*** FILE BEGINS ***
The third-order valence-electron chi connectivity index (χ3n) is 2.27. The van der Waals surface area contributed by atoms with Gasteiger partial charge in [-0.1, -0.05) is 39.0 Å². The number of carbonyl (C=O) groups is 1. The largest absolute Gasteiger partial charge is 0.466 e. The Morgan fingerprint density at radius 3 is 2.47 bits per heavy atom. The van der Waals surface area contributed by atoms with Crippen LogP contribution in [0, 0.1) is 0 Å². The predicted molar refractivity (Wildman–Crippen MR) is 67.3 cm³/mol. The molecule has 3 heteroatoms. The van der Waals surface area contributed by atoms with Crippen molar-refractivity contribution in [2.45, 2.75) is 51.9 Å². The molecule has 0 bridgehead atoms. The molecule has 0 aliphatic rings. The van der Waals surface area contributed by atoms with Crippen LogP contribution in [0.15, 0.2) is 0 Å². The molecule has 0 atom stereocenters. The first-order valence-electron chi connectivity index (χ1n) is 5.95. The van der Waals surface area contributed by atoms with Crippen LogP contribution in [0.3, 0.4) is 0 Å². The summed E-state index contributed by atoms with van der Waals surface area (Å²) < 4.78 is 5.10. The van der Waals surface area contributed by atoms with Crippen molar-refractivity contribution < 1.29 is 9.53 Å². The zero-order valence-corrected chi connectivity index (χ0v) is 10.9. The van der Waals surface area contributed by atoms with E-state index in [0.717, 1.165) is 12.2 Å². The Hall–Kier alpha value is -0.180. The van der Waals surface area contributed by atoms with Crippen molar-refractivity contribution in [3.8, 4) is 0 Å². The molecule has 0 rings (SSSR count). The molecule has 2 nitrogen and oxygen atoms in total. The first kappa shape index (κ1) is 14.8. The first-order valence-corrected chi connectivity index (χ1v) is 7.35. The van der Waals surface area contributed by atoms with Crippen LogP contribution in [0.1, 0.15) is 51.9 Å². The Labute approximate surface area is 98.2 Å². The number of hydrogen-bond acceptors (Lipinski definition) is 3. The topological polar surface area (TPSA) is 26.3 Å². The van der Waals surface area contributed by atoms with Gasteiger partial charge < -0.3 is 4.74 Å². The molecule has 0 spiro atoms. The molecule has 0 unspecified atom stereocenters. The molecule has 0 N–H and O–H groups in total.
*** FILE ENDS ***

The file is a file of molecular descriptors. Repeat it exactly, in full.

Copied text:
The third-order valence-electron chi connectivity index (χ3n) is 2.27. The van der Waals surface area contributed by atoms with Gasteiger partial charge in [-0.1, -0.05) is 39.0 Å². The number of carbonyl (C=O) groups is 1. The largest absolute Gasteiger partial charge is 0.466 e. The Morgan fingerprint density at radius 3 is 2.47 bits per heavy atom. The van der Waals surface area contributed by atoms with Crippen LogP contribution in [0, 0.1) is 0 Å². The predicted molar refractivity (Wildman–Crippen MR) is 67.3 cm³/mol. The molecule has 3 heteroatoms. The van der Waals surface area contributed by atoms with Crippen molar-refractivity contribution in [2.45, 2.75) is 51.9 Å². The molecule has 0 bridgehead atoms. The molecule has 0 aliphatic rings. The van der Waals surface area contributed by atoms with Crippen LogP contribution in [0.15, 0.2) is 0 Å². The molecule has 0 atom stereocenters. The first-order valence-electron chi connectivity index (χ1n) is 5.95. The van der Waals surface area contributed by atoms with Crippen LogP contribution in [0.3, 0.4) is 0 Å². The summed E-state index contributed by atoms with van der Waals surface area (Å²) < 4.78 is 5.10. The van der Waals surface area contributed by atoms with Crippen molar-refractivity contribution < 1.29 is 9.53 Å². The zero-order valence-corrected chi connectivity index (χ0v) is 10.9. The van der Waals surface area contributed by atoms with E-state index in [0.717, 1.165) is 12.2 Å². The Hall–Kier alpha value is -0.180. The van der Waals surface area contributed by atoms with Crippen molar-refractivity contribution in [3.8, 4) is 0 Å². The molecule has 0 rings (SSSR count). The molecule has 2 nitrogen and oxygen atoms in total. The first kappa shape index (κ1) is 14.8. The first-order valence-corrected chi connectivity index (χ1v) is 7.35. The van der Waals surface area contributed by atoms with Crippen LogP contribution in [0.1, 0.15) is 51.9 Å². The Labute approximate surface area is 98.2 Å². The number of hydrogen-bond acceptors (Lipinski definition) is 3. The topological polar surface area (TPSA) is 26.3 Å². The van der Waals surface area contributed by atoms with Gasteiger partial charge < -0.3 is 4.74 Å². The molecule has 0 spiro atoms. The molecule has 0 unspecified atom stereocenters. The molecule has 0 N–H and O–H groups in total.